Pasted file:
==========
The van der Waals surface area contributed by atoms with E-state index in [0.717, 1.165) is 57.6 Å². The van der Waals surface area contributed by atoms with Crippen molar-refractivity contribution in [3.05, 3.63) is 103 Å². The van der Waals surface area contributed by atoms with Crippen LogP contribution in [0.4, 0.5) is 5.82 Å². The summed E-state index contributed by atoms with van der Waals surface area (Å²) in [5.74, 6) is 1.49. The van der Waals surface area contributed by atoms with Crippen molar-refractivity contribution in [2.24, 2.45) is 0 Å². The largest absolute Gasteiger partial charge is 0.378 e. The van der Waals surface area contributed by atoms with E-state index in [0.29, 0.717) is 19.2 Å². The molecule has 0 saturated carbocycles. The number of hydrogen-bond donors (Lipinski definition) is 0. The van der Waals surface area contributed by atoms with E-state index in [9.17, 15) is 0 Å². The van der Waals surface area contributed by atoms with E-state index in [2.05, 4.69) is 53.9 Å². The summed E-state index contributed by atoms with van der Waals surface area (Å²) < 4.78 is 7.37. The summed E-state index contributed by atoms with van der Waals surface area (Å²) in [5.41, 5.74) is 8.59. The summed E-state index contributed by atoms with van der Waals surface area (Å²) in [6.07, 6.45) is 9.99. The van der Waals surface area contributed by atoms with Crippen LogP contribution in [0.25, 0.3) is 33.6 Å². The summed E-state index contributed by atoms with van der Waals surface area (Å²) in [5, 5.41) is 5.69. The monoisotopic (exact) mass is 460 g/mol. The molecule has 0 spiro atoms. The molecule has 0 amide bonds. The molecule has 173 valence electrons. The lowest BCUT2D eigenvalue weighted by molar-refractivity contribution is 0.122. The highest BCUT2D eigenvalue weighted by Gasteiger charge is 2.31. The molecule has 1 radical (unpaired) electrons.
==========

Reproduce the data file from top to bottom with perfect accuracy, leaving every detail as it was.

The van der Waals surface area contributed by atoms with E-state index in [0.717, 1.165) is 57.6 Å². The van der Waals surface area contributed by atoms with Crippen molar-refractivity contribution in [3.05, 3.63) is 103 Å². The van der Waals surface area contributed by atoms with Crippen LogP contribution in [0.4, 0.5) is 5.82 Å². The summed E-state index contributed by atoms with van der Waals surface area (Å²) in [5.74, 6) is 1.49. The van der Waals surface area contributed by atoms with Crippen molar-refractivity contribution in [2.24, 2.45) is 0 Å². The largest absolute Gasteiger partial charge is 0.378 e. The van der Waals surface area contributed by atoms with E-state index in [0.29, 0.717) is 19.2 Å². The molecule has 0 saturated carbocycles. The number of hydrogen-bond donors (Lipinski definition) is 0. The van der Waals surface area contributed by atoms with E-state index in [9.17, 15) is 0 Å². The van der Waals surface area contributed by atoms with E-state index in [2.05, 4.69) is 53.9 Å². The summed E-state index contributed by atoms with van der Waals surface area (Å²) < 4.78 is 7.37. The summed E-state index contributed by atoms with van der Waals surface area (Å²) in [5.41, 5.74) is 8.59. The summed E-state index contributed by atoms with van der Waals surface area (Å²) in [6.07, 6.45) is 9.99. The van der Waals surface area contributed by atoms with Crippen LogP contribution in [0.25, 0.3) is 33.6 Å². The summed E-state index contributed by atoms with van der Waals surface area (Å²) in [5, 5.41) is 5.69. The monoisotopic (exact) mass is 460 g/mol. The molecule has 0 spiro atoms. The molecule has 0 amide bonds. The molecule has 173 valence electrons. The lowest BCUT2D eigenvalue weighted by molar-refractivity contribution is 0.122. The highest BCUT2D eigenvalue weighted by Gasteiger charge is 2.31. The molecule has 1 radical (unpaired) electrons.